BY PAUL GUERNSEY

For impassioned birders and informal wildlife enthusiasts alike, the wonder at the rediscovery of the ivory-billed woodpecker 11 years ago was akin to hearing that a mermaid had swum to shore in southern California, or that a living unicorn had emerged from a Scandinavian forest. The spectacular ivory-billed (Campephilus principalis), with a 30-inch wingspan and second in size only to one other woodpecker species in the world, had last been spotted by trained observers prior to World War Two, and was assumed by most ornithologists to have gone extinct, a victim of habitat destruction in the form of clearcut logging in the lowland forests of the southeastern U.S. where it lived. (Cuban populations of ivory-billed woodpeckers were also thought to have vanished.) But for the better part of a century many people had maintained a faint, almost fanciful, hope that the woodpecker still existed—and then suddenly, on February 27, 2004, there it was, winging from tree to tree through an Arkansas swamp in full view of two highly experienced witnesses.

“When we saw that bird, it was the most hopeful sign imaginable” that the ivory-billed would dodge extinction, said Cornell University’s Tim Gallagher during a January 2015 telephone interview with AAW. “While it’s possible the bird we saw was the last one in existence—what are the odds of that?” As well as being one of the first observers in 2004, Gallagher was and is editor-in-chief of the Cornell Ornithology Lab’s Living Bird Magazine, a veteran field researcher, and the author of five books on birds, including two that chronicle the hunts for missing species of woodpeckers. [click to continue…]

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HELP SAVE THE RAIN FORESTS

by Editor on January 12, 2015

Rain Forest Palm Oil Plantations Are Displacing And Killing Wildlife. Photo: Tony Hisgett

Rain Forest Palm Oil Plantations Are Displacing And Killing Wildlife On Two Continents. Photo: Tony Hisgett

Something Easy You Can Do Right Now To Protect Rain Forests And Save Wildlife

Many of us hear about the destruction of rain forests and the resulting losses of wildlife and biodiversity, and we feel helpless. After all, it’s a huge problem, it’s happening far away from us, and the trees are being cut by people with money, political power, and a strong economic incentive to continue clearing the land. Although we can (and should) donate to the Nature Conservancy, the World Wildlife Fund, and other conservation organizations, we are not rich, and there’s a limit to what we can give.

Recently, however, people interested in preserving rain forests in Africa, Indonesia, and Malaysia—rapidly shrinking forests that are home to all the great ape species as well as thousands of other animals including tigers, leopards, and parrots—began to receive some good news. There are strong indications that a worldwide grassroots campaign involving ordinary people with an interest in rainforest conservation is helping to change the behavior of some of the large companies that are indirectly responsible for much of the rainforest destruction. One way anyone can join this campaign is by adding their name to petitions being circulated online by a number of organizations, including one called Forest Heroes. [click to continue…]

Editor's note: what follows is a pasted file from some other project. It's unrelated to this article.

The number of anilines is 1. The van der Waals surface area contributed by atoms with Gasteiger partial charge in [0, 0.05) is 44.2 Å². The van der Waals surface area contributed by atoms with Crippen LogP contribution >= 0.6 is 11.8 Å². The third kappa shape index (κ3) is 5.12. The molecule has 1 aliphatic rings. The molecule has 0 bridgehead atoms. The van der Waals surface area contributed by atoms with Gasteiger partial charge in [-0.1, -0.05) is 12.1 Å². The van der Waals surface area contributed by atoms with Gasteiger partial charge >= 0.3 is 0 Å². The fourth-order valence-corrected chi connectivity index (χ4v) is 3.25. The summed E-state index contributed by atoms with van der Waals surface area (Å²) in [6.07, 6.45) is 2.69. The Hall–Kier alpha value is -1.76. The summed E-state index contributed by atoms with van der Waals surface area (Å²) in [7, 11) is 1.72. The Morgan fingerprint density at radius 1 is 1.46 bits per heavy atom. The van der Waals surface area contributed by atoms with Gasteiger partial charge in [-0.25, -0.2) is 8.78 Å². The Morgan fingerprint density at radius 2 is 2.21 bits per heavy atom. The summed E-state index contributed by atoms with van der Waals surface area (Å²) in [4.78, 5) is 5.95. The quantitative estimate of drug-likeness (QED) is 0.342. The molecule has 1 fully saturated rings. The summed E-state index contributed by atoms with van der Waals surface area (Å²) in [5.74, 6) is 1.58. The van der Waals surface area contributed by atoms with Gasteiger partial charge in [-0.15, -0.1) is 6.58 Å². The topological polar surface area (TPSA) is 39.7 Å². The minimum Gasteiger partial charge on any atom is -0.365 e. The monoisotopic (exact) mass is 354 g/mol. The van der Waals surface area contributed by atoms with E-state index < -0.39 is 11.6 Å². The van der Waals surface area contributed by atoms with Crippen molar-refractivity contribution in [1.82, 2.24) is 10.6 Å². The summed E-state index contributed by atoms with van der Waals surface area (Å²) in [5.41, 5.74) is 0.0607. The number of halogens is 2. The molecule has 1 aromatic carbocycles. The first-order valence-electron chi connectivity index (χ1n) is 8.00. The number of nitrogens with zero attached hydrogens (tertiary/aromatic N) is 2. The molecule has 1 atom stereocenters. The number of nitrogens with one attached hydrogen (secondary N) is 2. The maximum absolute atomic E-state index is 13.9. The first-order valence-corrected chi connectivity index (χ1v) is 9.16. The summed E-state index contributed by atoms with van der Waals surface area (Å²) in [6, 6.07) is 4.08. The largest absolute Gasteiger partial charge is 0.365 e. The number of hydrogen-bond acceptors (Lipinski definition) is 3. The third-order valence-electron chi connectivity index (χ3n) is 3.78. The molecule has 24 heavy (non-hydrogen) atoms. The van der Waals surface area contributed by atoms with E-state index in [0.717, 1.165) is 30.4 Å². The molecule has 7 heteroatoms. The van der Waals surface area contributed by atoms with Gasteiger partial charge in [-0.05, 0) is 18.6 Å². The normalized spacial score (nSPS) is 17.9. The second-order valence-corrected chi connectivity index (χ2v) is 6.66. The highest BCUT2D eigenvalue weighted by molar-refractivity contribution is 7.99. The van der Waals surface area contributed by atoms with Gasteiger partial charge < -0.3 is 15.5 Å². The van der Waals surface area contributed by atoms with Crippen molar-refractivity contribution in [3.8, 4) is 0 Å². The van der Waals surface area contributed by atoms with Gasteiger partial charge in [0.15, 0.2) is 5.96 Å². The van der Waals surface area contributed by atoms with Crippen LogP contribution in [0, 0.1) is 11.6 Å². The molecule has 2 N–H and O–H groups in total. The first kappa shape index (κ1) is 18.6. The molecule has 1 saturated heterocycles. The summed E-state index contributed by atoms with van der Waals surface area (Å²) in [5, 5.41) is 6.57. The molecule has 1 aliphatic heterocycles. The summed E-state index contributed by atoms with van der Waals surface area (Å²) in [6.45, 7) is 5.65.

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GOOD NEWS FOR SEA TURTLES

by Editor on December 19, 2014

Leatherback Sea Turtle. Photo: USFWS

Leatherback Sea Turtle. Photo: USFWS

Though They’re Still Endangered, YOUR Concern is Helping Some Species Recover

Make no mistake: Sea turtles of all species continue to face the threat of extinction. Until relatively recently, people the world over thought nothing of taking their eggs wherever and whenever they found them, and they also killed adult turtles for food. In addition, development along tropical and subtropical beaches has damaged and destroyed nesting areas, as have rising sea levels brought on by global climate change. Sea turtles also are accidentally caught and drowned in commercial fishing gear, killed by oil spills, and die from intestinal blockages after ingesting floating plastic that they mistake for something to eat.

Scientists estimate that the populations of most sea turtle species declined by 95 percent over the course of the 1900s—with the race toward extinction accelerating dramatically during the century’s final two decades. For example, in 1980, the worldwide population of the leatherback sea turtle—one of AAW‘s Top 10 Endangered Species—was thought to include around 120,000 breeding-age females. But just 15 years later, that estimate had dropped to between 20,000 and 30,000 breeding-age females.

Aside from the leatherback—the world’s heaviest reptile, capable of reaching an adult weight of close to a ton—other endangered sea turtle species include green sea turtles, loggerhead sea turtles, Kemp’s ridley sea turtles, and hawksbill sea turtles. All face the same daunting set of manmade environmental problems. [click to continue…]